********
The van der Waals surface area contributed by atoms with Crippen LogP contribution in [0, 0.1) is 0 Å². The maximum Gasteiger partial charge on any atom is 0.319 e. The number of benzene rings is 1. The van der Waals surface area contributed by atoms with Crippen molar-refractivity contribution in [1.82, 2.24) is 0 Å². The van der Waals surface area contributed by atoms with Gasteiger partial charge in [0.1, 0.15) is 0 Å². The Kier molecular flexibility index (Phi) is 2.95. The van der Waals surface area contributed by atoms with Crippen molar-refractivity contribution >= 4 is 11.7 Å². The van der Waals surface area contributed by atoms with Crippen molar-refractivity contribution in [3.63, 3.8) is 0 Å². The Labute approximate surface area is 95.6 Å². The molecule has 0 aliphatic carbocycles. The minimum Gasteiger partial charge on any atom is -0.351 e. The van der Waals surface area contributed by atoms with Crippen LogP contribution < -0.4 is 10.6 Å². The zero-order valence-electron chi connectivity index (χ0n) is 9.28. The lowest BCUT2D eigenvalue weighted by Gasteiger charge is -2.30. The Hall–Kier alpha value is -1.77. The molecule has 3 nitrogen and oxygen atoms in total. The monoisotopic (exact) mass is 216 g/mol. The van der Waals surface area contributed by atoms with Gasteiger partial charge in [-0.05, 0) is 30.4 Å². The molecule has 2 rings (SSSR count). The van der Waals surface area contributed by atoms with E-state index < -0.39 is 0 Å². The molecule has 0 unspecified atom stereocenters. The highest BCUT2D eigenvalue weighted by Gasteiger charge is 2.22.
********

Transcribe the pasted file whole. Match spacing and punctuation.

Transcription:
The van der Waals surface area contributed by atoms with Crippen LogP contribution in [0, 0.1) is 0 Å². The maximum Gasteiger partial charge on any atom is 0.319 e. The number of benzene rings is 1. The van der Waals surface area contributed by atoms with Crippen molar-refractivity contribution in [1.82, 2.24) is 0 Å². The van der Waals surface area contributed by atoms with Gasteiger partial charge in [0.1, 0.15) is 0 Å². The Kier molecular flexibility index (Phi) is 2.95. The van der Waals surface area contributed by atoms with Crippen molar-refractivity contribution >= 4 is 11.7 Å². The van der Waals surface area contributed by atoms with Crippen molar-refractivity contribution in [3.63, 3.8) is 0 Å². The Labute approximate surface area is 95.6 Å². The molecule has 0 aliphatic carbocycles. The minimum Gasteiger partial charge on any atom is -0.351 e. The van der Waals surface area contributed by atoms with Crippen LogP contribution < -0.4 is 10.6 Å². The zero-order valence-electron chi connectivity index (χ0n) is 9.28. The lowest BCUT2D eigenvalue weighted by Gasteiger charge is -2.30. The Hall–Kier alpha value is -1.77. The molecule has 3 nitrogen and oxygen atoms in total. The monoisotopic (exact) mass is 216 g/mol. The van der Waals surface area contributed by atoms with Gasteiger partial charge in [-0.05, 0) is 30.4 Å². The molecule has 2 rings (SSSR count). The van der Waals surface area contributed by atoms with E-state index < -0.39 is 0 Å². The molecule has 0 unspecified atom stereocenters. The highest BCUT2D eigenvalue weighted by Gasteiger charge is 2.22.